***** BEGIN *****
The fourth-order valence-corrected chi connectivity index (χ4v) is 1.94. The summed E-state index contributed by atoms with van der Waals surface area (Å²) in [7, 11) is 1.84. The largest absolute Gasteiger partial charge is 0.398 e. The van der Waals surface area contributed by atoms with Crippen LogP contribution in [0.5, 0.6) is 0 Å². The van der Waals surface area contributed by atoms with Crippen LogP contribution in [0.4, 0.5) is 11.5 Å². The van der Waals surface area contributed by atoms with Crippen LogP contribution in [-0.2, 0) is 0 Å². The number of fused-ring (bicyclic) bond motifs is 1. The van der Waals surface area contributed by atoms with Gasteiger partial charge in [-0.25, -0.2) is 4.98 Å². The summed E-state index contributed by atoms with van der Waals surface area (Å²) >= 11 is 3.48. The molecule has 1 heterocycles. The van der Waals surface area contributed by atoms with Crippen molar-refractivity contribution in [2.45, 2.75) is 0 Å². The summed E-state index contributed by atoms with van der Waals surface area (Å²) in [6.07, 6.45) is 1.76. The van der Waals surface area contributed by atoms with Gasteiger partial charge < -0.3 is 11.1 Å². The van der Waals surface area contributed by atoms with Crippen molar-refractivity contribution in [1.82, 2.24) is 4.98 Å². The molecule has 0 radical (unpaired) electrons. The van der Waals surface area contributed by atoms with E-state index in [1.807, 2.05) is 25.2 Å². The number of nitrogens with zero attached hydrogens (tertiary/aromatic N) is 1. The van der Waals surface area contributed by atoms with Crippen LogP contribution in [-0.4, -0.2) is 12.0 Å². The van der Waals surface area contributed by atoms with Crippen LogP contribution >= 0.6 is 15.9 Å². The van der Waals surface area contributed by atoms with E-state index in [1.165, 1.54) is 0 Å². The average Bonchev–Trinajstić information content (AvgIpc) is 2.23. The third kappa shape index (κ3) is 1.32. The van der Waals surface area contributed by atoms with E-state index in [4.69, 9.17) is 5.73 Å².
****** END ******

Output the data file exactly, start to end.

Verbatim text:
The fourth-order valence-corrected chi connectivity index (χ4v) is 1.94. The summed E-state index contributed by atoms with van der Waals surface area (Å²) in [7, 11) is 1.84. The largest absolute Gasteiger partial charge is 0.398 e. The van der Waals surface area contributed by atoms with Crippen LogP contribution in [0.5, 0.6) is 0 Å². The van der Waals surface area contributed by atoms with Crippen LogP contribution in [0.4, 0.5) is 11.5 Å². The van der Waals surface area contributed by atoms with Crippen LogP contribution in [-0.2, 0) is 0 Å². The number of fused-ring (bicyclic) bond motifs is 1. The van der Waals surface area contributed by atoms with Gasteiger partial charge in [-0.25, -0.2) is 4.98 Å². The summed E-state index contributed by atoms with van der Waals surface area (Å²) >= 11 is 3.48. The molecule has 1 heterocycles. The van der Waals surface area contributed by atoms with Crippen molar-refractivity contribution in [2.45, 2.75) is 0 Å². The summed E-state index contributed by atoms with van der Waals surface area (Å²) in [6.07, 6.45) is 1.76. The van der Waals surface area contributed by atoms with Gasteiger partial charge < -0.3 is 11.1 Å². The van der Waals surface area contributed by atoms with Crippen molar-refractivity contribution in [1.82, 2.24) is 4.98 Å². The molecule has 0 radical (unpaired) electrons. The van der Waals surface area contributed by atoms with E-state index in [1.807, 2.05) is 25.2 Å². The number of nitrogens with zero attached hydrogens (tertiary/aromatic N) is 1. The van der Waals surface area contributed by atoms with Crippen LogP contribution in [-0.4, -0.2) is 12.0 Å². The van der Waals surface area contributed by atoms with Crippen LogP contribution >= 0.6 is 15.9 Å². The van der Waals surface area contributed by atoms with E-state index in [1.165, 1.54) is 0 Å². The average Bonchev–Trinajstić information content (AvgIpc) is 2.23. The third kappa shape index (κ3) is 1.32. The van der Waals surface area contributed by atoms with E-state index in [4.69, 9.17) is 5.73 Å².